Transcript: Eric Shinseki Confirmation Hearing

CQ Transcripts Wire
January 14, 2009

SEN. DANIEL AKAKA (D-HAWAII): The United States Committee on Veterans' Affairs hearing will come to order.

Today's hearing is to consider the nomination of Eric Shinseki to be secretary of the veterans' affairs. I have known General Shinseki and his family for many years. Indeed, I had the honor and privilege of participating at his promotion ceremony, I should say, "way back there," when he became a colonel.

I look forward to working with him in the latest chapter of his notable career as secretary of Veterans' Affairs.

I am delighted to welcome with much aloha his distinguished -- this distinguished native of Hawaii. His wife, Patty, is here, and -- and Tim (ph), her son -- their son-in-law -- here.

Following the inauguration next week, President Obama intends to formally nominate those individuals he has selected for cabinet positions, including General Shinseki. The plan is for most, if not all, of those nominations to go directly to the executive calendar, and to be voted on later that day.

Thus, it is my hope that General Shinseki will be confirmed by the Senate on January 20th. This is the same process that was followed in connection with the nominees to head V.A. during the last two changes in administration.

My friend, Senator Inouye, and former Senator Bob Dole, will elaborate on General Shinseki's long and distinguished career in the Army, which culminated with his service of the Army's 34th chief of staff.

I will simply note that he graduated from the United States Military Academy in 1965, and that he served two combat tours in Vietnam, where he was wounded twice in combat. It was the second injury that could have ended his promising Army career. It did not end, because then-Captain Shinseki fought to remain in -- in active duty. And in an inspired decision, the Army agreed.

Throughout his 38 years of service in uniform, he gave his personal best, serving with great pride and dignity. This distinguished and decorated soldier set a new standard for the Army. He transformed the Army into an agile, lean, flexible and lethal fighting force. He set a higher standard for this to follow, while keeping the spirit of aloha. With his pride dedication to service, he made our Army stronger.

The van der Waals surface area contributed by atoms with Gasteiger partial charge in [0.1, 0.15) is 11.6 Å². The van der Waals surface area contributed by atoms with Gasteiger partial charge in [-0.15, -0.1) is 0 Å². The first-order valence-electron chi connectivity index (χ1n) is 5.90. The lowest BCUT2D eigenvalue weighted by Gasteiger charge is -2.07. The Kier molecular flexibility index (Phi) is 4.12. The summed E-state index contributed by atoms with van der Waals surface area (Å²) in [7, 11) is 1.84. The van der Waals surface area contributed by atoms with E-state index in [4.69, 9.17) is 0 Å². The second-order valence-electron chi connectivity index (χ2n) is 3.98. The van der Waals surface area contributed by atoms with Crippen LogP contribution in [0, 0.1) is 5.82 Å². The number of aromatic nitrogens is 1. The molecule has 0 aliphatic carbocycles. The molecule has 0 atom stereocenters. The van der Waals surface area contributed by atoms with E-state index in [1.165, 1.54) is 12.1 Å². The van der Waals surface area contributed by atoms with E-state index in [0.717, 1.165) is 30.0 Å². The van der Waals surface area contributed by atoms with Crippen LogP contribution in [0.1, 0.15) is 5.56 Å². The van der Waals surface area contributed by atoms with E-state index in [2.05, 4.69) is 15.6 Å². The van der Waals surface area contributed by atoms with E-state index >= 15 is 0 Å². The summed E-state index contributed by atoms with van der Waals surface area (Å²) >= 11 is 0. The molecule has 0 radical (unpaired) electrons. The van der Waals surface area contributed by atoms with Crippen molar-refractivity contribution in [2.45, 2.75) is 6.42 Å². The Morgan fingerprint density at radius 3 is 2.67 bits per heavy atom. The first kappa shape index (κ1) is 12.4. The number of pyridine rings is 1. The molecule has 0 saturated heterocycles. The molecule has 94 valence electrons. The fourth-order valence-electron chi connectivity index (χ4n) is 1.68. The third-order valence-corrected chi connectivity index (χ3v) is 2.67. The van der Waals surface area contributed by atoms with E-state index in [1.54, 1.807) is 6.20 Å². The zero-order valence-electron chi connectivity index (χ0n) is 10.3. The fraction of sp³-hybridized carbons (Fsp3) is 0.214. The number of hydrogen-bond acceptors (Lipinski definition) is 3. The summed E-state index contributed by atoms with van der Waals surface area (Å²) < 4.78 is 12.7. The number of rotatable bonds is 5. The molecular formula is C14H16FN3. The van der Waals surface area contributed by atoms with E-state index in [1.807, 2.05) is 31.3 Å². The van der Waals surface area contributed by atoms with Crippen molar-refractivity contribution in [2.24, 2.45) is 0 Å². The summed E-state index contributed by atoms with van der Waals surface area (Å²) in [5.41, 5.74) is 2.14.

General Shinseki, you will have tremendous challenges facing you. Heading V.A. is a challenging job. And that is even more true in a time of war. V.A. must not only meet the needs of those from prior conflicts, but also quickly adapt to address the needs of those newly injured or disabled. Each war brings different challenges and different demands.

With Iraq and Afghanistan, V.A. is responding to new challenges: Veterans needing state-of-the-art prosthetics or age-appropriate long- term care for injuries that will last a lifetime. The department must also confront less-obvious invisible wounds such as PTSD and TBI.

Another area that needs prompt attention is the system for compensating service members and veterans for in-service injury. The frustrating lack of timeliness and the challenge of coordinating DOD and VA's systems are some of the areas that must be addressed quickly.

This committee stands ready to work with the administration on this effort. If you are confirmed, this must be one of your highest priorities. You will also need to focus on the transition for injured service members from active duty to veteran status.

A lot of work has been done over the last two years, and I am hopeful that your long experience in the Army will enable you to continue these efforts. For returning service members, especially those who are seriously injured, there must be a truly seamless transition from DOD to V.A.

V.A. has a strong and dedicated workforce of employees who seek to do what is right. The secretary, with the backing of the Congress, must give those employees the leadership, the tools and, especially, the resources they need to carry out their jobs.

If confirmed, one of your first responsibilities will be to ensure that the 2010 budget is adequate for the coming fiscal year.

When V.A. is doing its best, few notice that. But things are not perfect within V.A. Few human endeavors ever are. If a veteran receives less than what is expected, it can lead to an indictment of the entire V.A. system.

Complaints must be investigates and problems must be fixed. But individual failings should not lead to the indictment of the entire system.

In closing, I am confident that you have a strong sense of empathy for those served by V.A., and a deep commitment to VA's mission. This will serve you well as secretary.

I applaud your effort to avoid even the appearance of any conflict of interest in connection with your stock portfolio, your private consulting firm, and the boards on which you serve. I trust that all fair-minded individuals will appreciate the steps you have taken to preclude even an appearance of any conflict of interest.

With respect to the rest of your team, this committee has a strong history of bipartisanship. And this is especially true with respect to nominations. As quickly as an administration can send forward other advice-and-consent positions for V.A., I promise that the committee will take action.

I look forward to your testimony, your responses to questions from committee members, and to any post-hearing questions. It is vitally important that the position of secretary of Veterans' Affairs be confirmed as soon as possible.

There is a roll-call vote, by the way, which is scheduled to start at 10:30. My hope is that we can continue the hearing with some senators voting at the start of the roll call, and then returning, at which time, other senators would leave to vote. If we reach a point where there is no senator available to continue the hearing process, the -- it will be a brief recess.

So let me call on our ranking member for his statement.